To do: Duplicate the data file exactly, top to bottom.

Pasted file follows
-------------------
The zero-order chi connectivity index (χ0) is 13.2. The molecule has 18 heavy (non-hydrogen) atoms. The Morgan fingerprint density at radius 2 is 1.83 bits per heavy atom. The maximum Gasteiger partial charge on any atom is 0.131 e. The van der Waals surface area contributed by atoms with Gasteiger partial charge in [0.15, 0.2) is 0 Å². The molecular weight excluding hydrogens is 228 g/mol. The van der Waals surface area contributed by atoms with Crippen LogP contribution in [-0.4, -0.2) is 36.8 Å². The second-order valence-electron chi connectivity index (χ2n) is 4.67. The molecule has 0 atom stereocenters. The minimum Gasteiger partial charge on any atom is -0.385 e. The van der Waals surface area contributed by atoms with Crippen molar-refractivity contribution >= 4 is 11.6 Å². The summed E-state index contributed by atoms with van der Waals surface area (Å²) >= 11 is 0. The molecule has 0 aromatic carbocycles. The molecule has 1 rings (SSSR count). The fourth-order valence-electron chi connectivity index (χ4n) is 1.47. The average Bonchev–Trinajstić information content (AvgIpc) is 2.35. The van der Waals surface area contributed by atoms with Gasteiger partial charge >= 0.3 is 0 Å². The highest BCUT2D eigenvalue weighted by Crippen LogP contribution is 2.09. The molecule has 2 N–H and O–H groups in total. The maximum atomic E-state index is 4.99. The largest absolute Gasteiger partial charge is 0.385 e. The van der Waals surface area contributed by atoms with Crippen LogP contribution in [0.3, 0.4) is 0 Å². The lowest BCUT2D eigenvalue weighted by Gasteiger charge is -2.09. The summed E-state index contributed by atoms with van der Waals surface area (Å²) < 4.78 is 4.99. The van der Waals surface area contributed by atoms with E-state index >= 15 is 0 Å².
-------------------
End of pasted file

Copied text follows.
The zero-order chi connectivity index (χ0) is 13.2. The molecule has 18 heavy (non-hydrogen) atoms. The Morgan fingerprint density at radius 2 is 1.83 bits per heavy atom. The maximum Gasteiger partial charge on any atom is 0.131 e. The van der Waals surface area contributed by atoms with Gasteiger partial charge in [0.15, 0.2) is 0 Å². The molecular weight excluding hydrogens is 228 g/mol. The van der Waals surface area contributed by atoms with Crippen LogP contribution in [-0.4, -0.2) is 36.8 Å². The second-order valence-electron chi connectivity index (χ2n) is 4.67. The molecule has 0 atom stereocenters. The minimum Gasteiger partial charge on any atom is -0.385 e. The van der Waals surface area contributed by atoms with Crippen molar-refractivity contribution >= 4 is 11.6 Å². The summed E-state index contributed by atoms with van der Waals surface area (Å²) >= 11 is 0. The molecule has 0 aromatic carbocycles. The molecule has 1 rings (SSSR count). The fourth-order valence-electron chi connectivity index (χ4n) is 1.47. The average Bonchev–Trinajstić information content (AvgIpc) is 2.35. The van der Waals surface area contributed by atoms with Gasteiger partial charge >= 0.3 is 0 Å². The highest BCUT2D eigenvalue weighted by Crippen LogP contribution is 2.09. The molecule has 2 N–H and O–H groups in total. The maximum atomic E-state index is 4.99. The largest absolute Gasteiger partial charge is 0.385 e. The van der Waals surface area contributed by atoms with Crippen LogP contribution in [0.3, 0.4) is 0 Å². The lowest BCUT2D eigenvalue weighted by Gasteiger charge is -2.09. The summed E-state index contributed by atoms with van der Waals surface area (Å²) < 4.78 is 4.99. The van der Waals surface area contributed by atoms with E-state index >= 15 is 0 Å².